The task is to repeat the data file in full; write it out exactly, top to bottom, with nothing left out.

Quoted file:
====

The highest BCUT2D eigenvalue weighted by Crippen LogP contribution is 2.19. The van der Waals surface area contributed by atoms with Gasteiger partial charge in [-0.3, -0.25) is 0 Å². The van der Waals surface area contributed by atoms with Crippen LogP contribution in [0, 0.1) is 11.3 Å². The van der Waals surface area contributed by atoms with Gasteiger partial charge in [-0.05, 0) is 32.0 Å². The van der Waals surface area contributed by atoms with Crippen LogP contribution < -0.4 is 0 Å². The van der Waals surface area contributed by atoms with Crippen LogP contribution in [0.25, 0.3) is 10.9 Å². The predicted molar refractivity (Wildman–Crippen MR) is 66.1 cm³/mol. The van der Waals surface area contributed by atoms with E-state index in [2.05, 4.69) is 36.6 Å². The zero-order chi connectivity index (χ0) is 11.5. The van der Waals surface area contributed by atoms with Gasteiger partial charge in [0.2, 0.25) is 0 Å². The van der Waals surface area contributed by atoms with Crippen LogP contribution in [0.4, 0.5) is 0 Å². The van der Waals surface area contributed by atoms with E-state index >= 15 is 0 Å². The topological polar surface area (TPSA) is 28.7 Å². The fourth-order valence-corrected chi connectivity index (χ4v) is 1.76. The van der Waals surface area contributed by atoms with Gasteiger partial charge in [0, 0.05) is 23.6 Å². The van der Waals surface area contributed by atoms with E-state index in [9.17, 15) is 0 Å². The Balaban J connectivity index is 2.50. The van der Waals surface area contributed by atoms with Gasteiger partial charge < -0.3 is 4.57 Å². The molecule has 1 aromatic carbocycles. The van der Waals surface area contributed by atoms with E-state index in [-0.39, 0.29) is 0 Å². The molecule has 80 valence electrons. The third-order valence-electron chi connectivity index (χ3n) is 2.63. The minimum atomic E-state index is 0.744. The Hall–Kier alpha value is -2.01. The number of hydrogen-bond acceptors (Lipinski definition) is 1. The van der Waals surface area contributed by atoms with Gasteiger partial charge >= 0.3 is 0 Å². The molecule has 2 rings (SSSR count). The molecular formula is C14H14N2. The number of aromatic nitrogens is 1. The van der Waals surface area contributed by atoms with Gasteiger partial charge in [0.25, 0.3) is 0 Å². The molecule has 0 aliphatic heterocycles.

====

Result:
The highest BCUT2D eigenvalue weighted by Crippen LogP contribution is 2.19. The van der Waals surface area contributed by atoms with Gasteiger partial charge in [-0.3, -0.25) is 0 Å². The van der Waals surface area contributed by atoms with Crippen LogP contribution in [0, 0.1) is 11.3 Å². The van der Waals surface area contributed by atoms with Gasteiger partial charge in [-0.05, 0) is 32.0 Å². The van der Waals surface area contributed by atoms with Crippen LogP contribution < -0.4 is 0 Å². The van der Waals surface area contributed by atoms with Crippen LogP contribution in [0.25, 0.3) is 10.9 Å². The predicted molar refractivity (Wildman–Crippen MR) is 66.1 cm³/mol. The van der Waals surface area contributed by atoms with E-state index in [2.05, 4.69) is 36.6 Å². The zero-order chi connectivity index (χ0) is 11.5. The van der Waals surface area contributed by atoms with Gasteiger partial charge in [0.2, 0.25) is 0 Å². The van der Waals surface area contributed by atoms with Crippen LogP contribution in [0.4, 0.5) is 0 Å². The van der Waals surface area contributed by atoms with E-state index >= 15 is 0 Å². The topological polar surface area (TPSA) is 28.7 Å². The fourth-order valence-corrected chi connectivity index (χ4v) is 1.76. The van der Waals surface area contributed by atoms with Gasteiger partial charge in [0, 0.05) is 23.6 Å². The van der Waals surface area contributed by atoms with E-state index in [9.17, 15) is 0 Å². The Balaban J connectivity index is 2.50. The van der Waals surface area contributed by atoms with Gasteiger partial charge < -0.3 is 4.57 Å². The molecule has 1 aromatic carbocycles. The van der Waals surface area contributed by atoms with E-state index in [-0.39, 0.29) is 0 Å². The molecule has 80 valence electrons. The third-order valence-electron chi connectivity index (χ3n) is 2.63. The minimum atomic E-state index is 0.744. The Hall–Kier alpha value is -2.01. The number of hydrogen-bond acceptors (Lipinski definition) is 1. The van der Waals surface area contributed by atoms with Gasteiger partial charge >= 0.3 is 0 Å². The molecule has 2 rings (SSSR count). The molecular formula is C14H14N2. The number of aromatic nitrogens is 1. The van der Waals surface area contributed by atoms with Gasteiger partial charge in [0.25, 0.3) is 0 Å². The molecule has 0 aliphatic heterocycles.